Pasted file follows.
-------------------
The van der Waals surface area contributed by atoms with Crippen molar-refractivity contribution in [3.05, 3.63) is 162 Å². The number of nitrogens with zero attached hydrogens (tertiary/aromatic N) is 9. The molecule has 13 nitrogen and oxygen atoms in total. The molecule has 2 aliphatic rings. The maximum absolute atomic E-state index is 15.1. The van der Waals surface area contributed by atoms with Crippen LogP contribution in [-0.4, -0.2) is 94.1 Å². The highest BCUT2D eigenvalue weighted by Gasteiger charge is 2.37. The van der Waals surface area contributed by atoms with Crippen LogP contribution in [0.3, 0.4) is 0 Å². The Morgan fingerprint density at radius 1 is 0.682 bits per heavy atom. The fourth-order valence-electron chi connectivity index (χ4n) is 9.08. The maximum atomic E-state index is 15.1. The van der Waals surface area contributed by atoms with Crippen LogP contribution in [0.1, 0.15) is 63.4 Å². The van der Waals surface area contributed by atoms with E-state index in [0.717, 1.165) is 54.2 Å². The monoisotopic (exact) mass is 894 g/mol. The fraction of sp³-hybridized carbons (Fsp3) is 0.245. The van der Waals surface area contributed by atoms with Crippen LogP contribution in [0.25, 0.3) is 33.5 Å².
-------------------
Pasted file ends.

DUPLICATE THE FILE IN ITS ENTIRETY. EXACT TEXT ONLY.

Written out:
The van der Waals surface area contributed by atoms with Crippen molar-refractivity contribution in [3.05, 3.63) is 162 Å². The number of nitrogens with zero attached hydrogens (tertiary/aromatic N) is 9. The molecule has 13 nitrogen and oxygen atoms in total. The molecule has 2 aliphatic rings. The maximum absolute atomic E-state index is 15.1. The van der Waals surface area contributed by atoms with Crippen LogP contribution in [-0.4, -0.2) is 94.1 Å². The highest BCUT2D eigenvalue weighted by Gasteiger charge is 2.37. The van der Waals surface area contributed by atoms with Crippen LogP contribution in [0.3, 0.4) is 0 Å². The Morgan fingerprint density at radius 1 is 0.682 bits per heavy atom. The fourth-order valence-electron chi connectivity index (χ4n) is 9.08. The maximum atomic E-state index is 15.1. The van der Waals surface area contributed by atoms with Crippen LogP contribution in [0.1, 0.15) is 63.4 Å². The van der Waals surface area contributed by atoms with E-state index in [0.717, 1.165) is 54.2 Å². The monoisotopic (exact) mass is 894 g/mol. The fraction of sp³-hybridized carbons (Fsp3) is 0.245. The van der Waals surface area contributed by atoms with Crippen LogP contribution in [0.25, 0.3) is 33.5 Å².